In previous posts I have discussed the techniques for runtime generation of landscape form from fixed meshes using heighmap textures to generate Y coordinate offsets, this technique is very fast in execution and very frugal in GPU bandwidth. It does have some limitations;
- The heightmap size itself is limited to a single texture, meaning that its not infinitely extensible.
- Ultimately the heightmap pixels map to a world voxel coordinate, and can only be interpolated to smaller world coordinates by using terrain-type specific noise (i.e. bumpy ground height noise etc).
- Continual sampling of the heightmap at different resolutions using floating point can lead to sampling errors, especially near to the edge of the heightmap texture (DirectX no longer supports the margin property of the sampler so we have to include a gutter on the heightmap, further degrading its usable size).
- Specific landform types cannot be usefully described – river channels, moraines, geological rock outcrops, and more generally any overhang, tunnel or cave.
- The deformation of the heightmap by features such as rivers, roads, building platforms etc proved to be insurmountable – the heightmap resolution required in the near field of view was excessive, and the progressive halving of the resolution out in the medium and long field of view rendered these landscape features visibly incorrect (rivers got wider and less distinct, roads became impossible to depict).
These limitations can sometimes be overcome.
Heightmap Maximum Size
I generated a set of tessellating heightmaps to create an infinitely extensible heightfield. This approach caused the following issues;
- In order to reduce to an acceptable limit the number of heightfield textures being submitted to the shader a progression of re-sampled heightmaps, each being the aggregation of four tessellating heightmaps were needed and a selection algorithm used to send the appropriately detailed map to the shader was introduced.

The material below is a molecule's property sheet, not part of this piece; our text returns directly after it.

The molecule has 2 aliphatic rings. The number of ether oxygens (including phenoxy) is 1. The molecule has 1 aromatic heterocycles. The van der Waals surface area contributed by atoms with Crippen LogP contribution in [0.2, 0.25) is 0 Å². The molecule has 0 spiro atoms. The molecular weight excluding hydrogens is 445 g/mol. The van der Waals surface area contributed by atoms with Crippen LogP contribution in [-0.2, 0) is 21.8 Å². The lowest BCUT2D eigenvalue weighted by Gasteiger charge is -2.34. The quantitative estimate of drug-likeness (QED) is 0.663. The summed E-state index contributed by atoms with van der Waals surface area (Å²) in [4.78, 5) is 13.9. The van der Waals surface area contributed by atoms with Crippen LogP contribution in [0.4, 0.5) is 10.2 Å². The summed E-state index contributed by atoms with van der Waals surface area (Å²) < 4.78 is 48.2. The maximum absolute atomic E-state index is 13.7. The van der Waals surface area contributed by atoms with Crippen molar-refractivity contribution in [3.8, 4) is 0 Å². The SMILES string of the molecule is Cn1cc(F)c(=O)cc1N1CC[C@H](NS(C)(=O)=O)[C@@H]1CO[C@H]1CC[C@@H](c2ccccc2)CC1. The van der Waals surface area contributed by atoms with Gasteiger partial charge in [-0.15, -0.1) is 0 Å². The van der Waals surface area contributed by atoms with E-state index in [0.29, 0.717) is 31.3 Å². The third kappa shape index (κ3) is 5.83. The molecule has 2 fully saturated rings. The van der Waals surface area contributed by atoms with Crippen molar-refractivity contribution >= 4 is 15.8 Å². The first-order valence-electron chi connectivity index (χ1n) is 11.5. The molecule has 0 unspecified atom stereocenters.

- Each call to the shader required a minimum of four heightmaps as it was unlikely that the geometry mesh being drawn would match any given heightmap footprint.
- Sampling errors at the junction between tessellations of different resolutions of heightmap and geometry became quite a problem.
Heightmap Minimum Resolution
As the viewer came closer to the landscape surface the resolution of the heightmap no longer gave a progressively more detailed landscape. Only the introduction of landscape specific noise using perlin textures or other procedural height generation solved this problem.
In order to overcome this problem my next steps will be to “go back to the beginning” and examine the techniques needed to render a large scale landscape without runtime height generation, using tiled meshes unique to each landscape section. This will require a lot more meshes, but its strength is that each landscape tile is a self contained mesh, and meshes are generally cheap. With a mesh you can describe any shape with a known level of resolution (which can vary over the mesh) and accurately describe linear features within the design pipeline rather than at runtime.